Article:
Rogue Community College's emergency services program has received a big, red boost after Medford Fire-Rescue handed them the keys to a working fire engine.
The 1993 Pierce Arrow fire engine will serve as a training vehicle for RCC students who hope to become firefighters after graduation.
Gary Heigel, RCC's department chairman of emergency services, said there's nothing better than having students train on the real thing.
"You can have all the simulations you want, but you can't beat having them work with a functional fire engine," Heigel said. "This particular engine could be in use in many rural districts right now. We are fortunate to have it for our program."
The engine was used by the Medford Fire-Rescue rural district when the agency agreed to sell it to RCC for $15,000, Heigel said.
Medford Fire-Rescue Acting Chief Gordon Sletmoe said the engine cost $207,000 when it rolled off the assembly line. "The last two engines we've purchased have cost $549,000 each," Sletmoe said. "So the price of these engines has nearly doubled in 20 years."
Fire sciences students will practice using the equipment outfitted on the engine. This will give them the ability to have hands-on experience before they take an internship position with a fire agency. "Before, the only way you could get hands-on training was to actually volunteer with a department," Heigel said. "This way, they can have that experience in school before they join a department."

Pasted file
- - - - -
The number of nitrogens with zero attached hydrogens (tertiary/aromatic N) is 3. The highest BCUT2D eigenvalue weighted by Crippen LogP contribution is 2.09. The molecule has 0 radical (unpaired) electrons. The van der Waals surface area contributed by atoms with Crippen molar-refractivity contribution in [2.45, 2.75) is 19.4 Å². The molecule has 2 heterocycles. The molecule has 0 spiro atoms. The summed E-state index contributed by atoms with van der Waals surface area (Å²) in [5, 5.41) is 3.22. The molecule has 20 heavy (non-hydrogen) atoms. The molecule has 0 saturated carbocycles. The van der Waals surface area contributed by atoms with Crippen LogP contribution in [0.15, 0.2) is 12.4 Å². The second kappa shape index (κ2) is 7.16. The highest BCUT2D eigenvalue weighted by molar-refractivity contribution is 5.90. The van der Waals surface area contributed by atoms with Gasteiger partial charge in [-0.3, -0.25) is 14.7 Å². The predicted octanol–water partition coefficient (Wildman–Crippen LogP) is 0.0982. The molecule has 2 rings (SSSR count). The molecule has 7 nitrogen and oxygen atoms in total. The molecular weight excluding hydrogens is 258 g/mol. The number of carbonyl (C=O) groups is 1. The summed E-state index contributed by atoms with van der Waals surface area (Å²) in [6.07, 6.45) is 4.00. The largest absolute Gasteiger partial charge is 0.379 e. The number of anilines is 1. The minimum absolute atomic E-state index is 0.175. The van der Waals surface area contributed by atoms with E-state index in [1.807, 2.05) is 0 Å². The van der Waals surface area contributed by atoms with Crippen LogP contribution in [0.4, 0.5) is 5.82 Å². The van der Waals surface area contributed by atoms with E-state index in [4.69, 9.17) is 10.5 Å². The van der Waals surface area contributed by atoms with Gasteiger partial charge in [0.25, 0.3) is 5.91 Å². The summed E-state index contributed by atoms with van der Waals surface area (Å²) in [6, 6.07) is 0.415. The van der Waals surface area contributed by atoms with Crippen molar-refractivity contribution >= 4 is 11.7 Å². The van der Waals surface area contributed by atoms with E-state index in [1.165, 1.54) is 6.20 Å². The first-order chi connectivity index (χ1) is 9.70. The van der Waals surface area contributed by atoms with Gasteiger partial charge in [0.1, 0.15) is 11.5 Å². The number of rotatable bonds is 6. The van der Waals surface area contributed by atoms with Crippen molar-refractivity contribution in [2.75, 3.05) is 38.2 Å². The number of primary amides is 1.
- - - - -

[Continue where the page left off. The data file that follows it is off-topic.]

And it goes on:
RCC will use the engine during live fire trainings held throughout the year.
During this important training, a building is lit on fire and the students are tasked with dousing the flames. "We light things on fire, and they put them out," Heigel said. "They'll get experience with a charged fire hose and breaking down doors."
Firefighter hopefuls need all the experience they can get while in school, as the job market in this field is tough, Sletmoe said.
"We have about 350 applicants per recruiting, and we might end up hiring one or two," Sletmoe said. "We are looking for the best people."
Sletmoe hopes that by improving RCC's fire science classes it will deepen the recruiting pool of Medford Fire-Rescue applicants.
"We will benefit from this, which is why we are happy to provide the engine," Sletmoe said.
RCC hosts about two fire academies each year, and each class is filled with approximately 30 students.
Anyone interested in joining RCC's emergency services program can learn more about the requirements and curriculum at www.roguecc.edu/EmergencyServices.
Reach reporter Chris Conrad at 541-776-4471 or email@example.com.